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plants vs. zombies final
Today we’re talking zombies and gardens. Shannon Kuhn is co-founder of the group Anchorage Food Mosaic, a collection of writers, food enthusiasts, and gardeners. One of the Mosaic’s goals is to encourage people to grow their own food, and Kuhn says there are plenty of reasons to try it out.
“For some it’s a form of therapy and relaxation after a stressful day at work, for some it’s a place to take their kids and for others it’s a way to build community. Community gardens are a great place to meet new people from across town and to share a common value,” says Kuhn.
But, Kuhn says, gardening doesn’t just make you happier and healthier. It’s a crucial task to keeping Alaskans prepared for natural disaster.
“Here in Anchorage we actually only have about a five day supply of food, seven at best on our grocery store shelves. So if a natural disaster hit and the port or other infrastructure was damaged, we would need to be self reliant. This is hugely important,” says Kuhn.
That may be hugely important to everyone, but Kuhn says one segment of the population hasn’t gotten the memo yet.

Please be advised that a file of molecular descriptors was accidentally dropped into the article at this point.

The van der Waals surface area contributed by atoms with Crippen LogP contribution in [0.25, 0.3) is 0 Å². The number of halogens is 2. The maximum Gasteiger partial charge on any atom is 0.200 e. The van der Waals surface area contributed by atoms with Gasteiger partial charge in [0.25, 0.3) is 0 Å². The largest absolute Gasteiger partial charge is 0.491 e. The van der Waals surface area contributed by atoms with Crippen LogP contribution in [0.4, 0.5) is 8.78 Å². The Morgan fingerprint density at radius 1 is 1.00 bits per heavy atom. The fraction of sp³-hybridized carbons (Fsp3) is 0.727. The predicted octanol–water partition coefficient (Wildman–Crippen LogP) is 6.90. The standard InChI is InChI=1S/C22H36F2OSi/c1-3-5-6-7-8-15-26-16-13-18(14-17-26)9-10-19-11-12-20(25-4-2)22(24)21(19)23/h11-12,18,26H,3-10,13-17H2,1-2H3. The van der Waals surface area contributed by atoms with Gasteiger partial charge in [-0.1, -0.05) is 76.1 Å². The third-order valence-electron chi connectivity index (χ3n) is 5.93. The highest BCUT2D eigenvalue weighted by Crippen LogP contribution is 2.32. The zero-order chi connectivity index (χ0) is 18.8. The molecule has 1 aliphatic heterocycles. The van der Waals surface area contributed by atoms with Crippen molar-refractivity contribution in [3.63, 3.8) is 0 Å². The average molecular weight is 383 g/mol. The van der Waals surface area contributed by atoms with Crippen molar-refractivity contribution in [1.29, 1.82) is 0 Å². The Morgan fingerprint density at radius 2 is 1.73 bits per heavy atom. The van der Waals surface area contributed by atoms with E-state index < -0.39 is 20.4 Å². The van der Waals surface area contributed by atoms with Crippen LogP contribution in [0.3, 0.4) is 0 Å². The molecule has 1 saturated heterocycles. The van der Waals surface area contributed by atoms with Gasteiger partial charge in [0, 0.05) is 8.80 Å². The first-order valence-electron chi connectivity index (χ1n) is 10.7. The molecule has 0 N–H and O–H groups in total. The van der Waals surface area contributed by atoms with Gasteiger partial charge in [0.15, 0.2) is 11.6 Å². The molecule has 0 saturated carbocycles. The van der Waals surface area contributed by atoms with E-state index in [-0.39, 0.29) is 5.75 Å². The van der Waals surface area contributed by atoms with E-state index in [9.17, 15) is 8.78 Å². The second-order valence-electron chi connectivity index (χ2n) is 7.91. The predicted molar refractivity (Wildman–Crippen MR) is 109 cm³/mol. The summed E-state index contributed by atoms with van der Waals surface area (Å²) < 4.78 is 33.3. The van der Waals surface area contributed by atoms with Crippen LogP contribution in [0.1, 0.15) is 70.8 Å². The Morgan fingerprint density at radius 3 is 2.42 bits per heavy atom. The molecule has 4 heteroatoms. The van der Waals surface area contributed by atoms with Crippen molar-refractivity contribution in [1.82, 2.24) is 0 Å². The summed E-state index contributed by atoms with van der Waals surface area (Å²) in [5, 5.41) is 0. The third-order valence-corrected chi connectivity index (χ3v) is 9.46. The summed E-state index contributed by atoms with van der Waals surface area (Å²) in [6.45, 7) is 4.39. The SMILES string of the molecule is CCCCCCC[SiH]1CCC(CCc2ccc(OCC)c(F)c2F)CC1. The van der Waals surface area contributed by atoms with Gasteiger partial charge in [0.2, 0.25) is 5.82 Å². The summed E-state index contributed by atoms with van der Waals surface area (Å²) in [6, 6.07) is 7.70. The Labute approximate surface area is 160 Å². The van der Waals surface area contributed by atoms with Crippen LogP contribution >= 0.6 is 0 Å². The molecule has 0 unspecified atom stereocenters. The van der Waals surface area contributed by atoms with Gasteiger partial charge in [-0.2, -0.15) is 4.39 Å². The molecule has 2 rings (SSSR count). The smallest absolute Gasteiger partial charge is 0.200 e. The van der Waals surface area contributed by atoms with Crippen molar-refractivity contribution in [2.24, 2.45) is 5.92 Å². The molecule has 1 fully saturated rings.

“The average age of a farmer is about 65, so young people really need to learn how to grow food, and we really need more young people to become farmers,” says Kuhn.
Kuhn thinks she’s discovered a way to get more young people thinking about farming: Gardening is a mandatory skill for the zombie apocalypse. Yes, that’s right, blood-thirsty brain-eating zombies. America, and specifically its youth love their zombies, and Kuhn thinks the fictional genre can get more people thinking about being self-sufficient.
“Even though it’s kind of a joke, I think it’s making people seriously consider how they’re going to be prepared if some major disaster strikes,” says Kuhn. And, if that major disaster does happen to be zombies, you’d be glad you had a garden.
“I know that zombies definitely wouldn’t eat your vegetables, so you wouldn’t have to worry about that,” says Kuhn. But, who’s actually going to go outside and pick carrots when there’s swarms of undead lurking about? Kuhn has an answer for that, too.
“Another cool thing that has been popping up is this concept of living walls. So you can actually garden inside your own house. So once you’ve zombie-proofed your house you can create these living walls where you actually have vegetables and herbs that are growing up through a hydroponic system,” says Kuhn.
Of course, many Alaskans would have a hard time embracing a purely vegetarian diet, but Kuhn figures that would only increase your chances of surviving a zombie encounter.
“Definitely, they prefer those quarter-pounder humans,” says Kuhn.
Kuhn says it doesn’t matter if the threat of disaster is fictional or probable. People will find plenty of reward tending to their gardens, zombies or not. Still, she says she’ll continue practicing her machete skills just in case.